Report by Mariam Kamish
Cardiff County Unison strikers at County Hall have been very effective. They've stood in the road, stopping every car, with a polite but firm, "May I ask you not to cross the picketline?" As a result, even most managers have felt the need to explain themselves. Delivery vans have turned back and not attempted to cross the picketline. About 30 strikers were on the picketlines at County Hall at some point during the day.People crossing (other than management) were those with exemptions from the union, because they were about to retire (and days off would count against their pensions) and temps. Temps were encouraged to join the union and assured that - management threats not withstanding - they would not have action taken against them for taking part.Management had sent out an email warning staff that they would be in breach of their contract if they didn't belong to the union, but respected the picketline. Pickets explained that all strikers were "in breach of their contracts", but were covered by provisions for legal strike action.The second day, the small numbers going into work - including management - were greatly reduced. An excellent result.
Pickets at the Council buildings in Bridgend town centre reported that the strike was solid with fewworkers turning up. Bernard Roome, CWU National Executive member, spoke to them and gave solidarity and support from the communication workers union.
Powys Council headquarters was closed and picketed. Schools and librarieswere also closed. Workers in rural Wales have been particularly hit by rising fuel costs. One striker who has to travel around the county as part of her job commented that Powys' mileage allowance now did not cover the cost of fuel so that she was subsidising the Council.
Strikers from across Denbighshire converged at Ruthin for a lunchtime rally calling for Fair Pay; many wore T shirts emblazoned with the slogan "I'd rather be skint than a scab". Many reported support from the public and as the rally progressed many passing vehicles sounded their horns in solidaritory. The majority of strikers highlighted that the Welsh Assembly Members had no shame in awarding themselves an 8% pay increase (double the rate of inflation), while expecting ordinary workers to accept 2% (half the rate of inflation) - irony gone mad.The UNISON/UNITE strikers chanted ,"What are you going to spend your £3 rise on?"" A gallon of petrol" came the reply from the crowd. Other demands raised were "We want the John Lewis list and Money for bread and milk".Several raised the point that while striking for a pay rise to keep up with inflation they were also there protesting at cut backs in their departments - resulting in worsening services for vulnerable people and extra workloads for the staff. The speakers at the rally commented that council workers have worked so well that they have doubled the government's target for efficiency savings, meaning that Conwy council has £3Million of unallocated funds and Denbighshire £5Million. In the Strikers own words this would be more than enough to meet the unions pay demand in full.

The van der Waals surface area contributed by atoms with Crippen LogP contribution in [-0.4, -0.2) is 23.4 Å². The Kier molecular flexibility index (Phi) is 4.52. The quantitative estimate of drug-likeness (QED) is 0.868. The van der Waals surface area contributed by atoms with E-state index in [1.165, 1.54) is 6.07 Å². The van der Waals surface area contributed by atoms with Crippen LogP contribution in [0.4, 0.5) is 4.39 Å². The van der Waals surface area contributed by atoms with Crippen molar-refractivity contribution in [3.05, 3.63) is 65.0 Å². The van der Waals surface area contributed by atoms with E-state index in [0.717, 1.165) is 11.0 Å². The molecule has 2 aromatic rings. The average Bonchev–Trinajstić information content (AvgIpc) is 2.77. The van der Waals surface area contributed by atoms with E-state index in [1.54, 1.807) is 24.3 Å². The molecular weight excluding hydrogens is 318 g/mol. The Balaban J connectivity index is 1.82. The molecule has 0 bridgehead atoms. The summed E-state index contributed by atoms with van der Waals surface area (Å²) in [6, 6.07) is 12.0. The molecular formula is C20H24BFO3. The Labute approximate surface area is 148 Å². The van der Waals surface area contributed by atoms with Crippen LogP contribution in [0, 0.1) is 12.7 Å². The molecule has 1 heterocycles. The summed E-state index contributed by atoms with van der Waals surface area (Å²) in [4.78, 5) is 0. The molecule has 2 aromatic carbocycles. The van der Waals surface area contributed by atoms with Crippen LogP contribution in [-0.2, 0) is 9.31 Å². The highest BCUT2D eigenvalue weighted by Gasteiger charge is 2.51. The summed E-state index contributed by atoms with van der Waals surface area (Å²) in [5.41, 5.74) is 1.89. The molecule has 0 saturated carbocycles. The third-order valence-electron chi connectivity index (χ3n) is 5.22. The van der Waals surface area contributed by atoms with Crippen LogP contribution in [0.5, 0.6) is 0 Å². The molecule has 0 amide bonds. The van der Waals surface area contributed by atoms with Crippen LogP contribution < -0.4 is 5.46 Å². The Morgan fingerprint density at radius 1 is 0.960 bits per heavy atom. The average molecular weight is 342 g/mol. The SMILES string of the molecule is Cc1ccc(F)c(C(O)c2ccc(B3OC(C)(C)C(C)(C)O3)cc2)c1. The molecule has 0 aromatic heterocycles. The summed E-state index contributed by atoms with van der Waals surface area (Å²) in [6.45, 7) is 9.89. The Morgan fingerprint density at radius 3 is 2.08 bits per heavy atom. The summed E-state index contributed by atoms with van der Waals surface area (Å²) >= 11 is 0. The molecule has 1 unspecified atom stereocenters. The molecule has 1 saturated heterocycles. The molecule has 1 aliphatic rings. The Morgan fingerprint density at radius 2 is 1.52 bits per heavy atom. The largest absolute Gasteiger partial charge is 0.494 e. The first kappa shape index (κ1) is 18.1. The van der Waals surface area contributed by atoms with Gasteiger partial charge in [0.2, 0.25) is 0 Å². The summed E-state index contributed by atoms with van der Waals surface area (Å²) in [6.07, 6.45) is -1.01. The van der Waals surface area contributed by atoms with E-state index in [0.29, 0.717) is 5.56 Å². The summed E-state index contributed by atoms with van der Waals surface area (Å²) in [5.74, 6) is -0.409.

Socialist Party members visted the picket line at the Town Hall in Bangor (Almost all other council run buildings were simply closed for the day). The picketers described their anger at seeing the farce of MPs expenses whilst they were being forced to put up with a miserable below-inflation pay increase. On the Thursday, members visited several picket lines in Caenarfon where news had just come in of all the GMB members (who are not on strike) refusing to cross the picket lines at some workplaces in the south of Gwynedd in a show of solidarity with their striking fellow workers. The mood was one of determination, particularly after finally actually taking action after years of below inflation pay increases and workers on the picket lines discussed what could be done to make future action even more successful.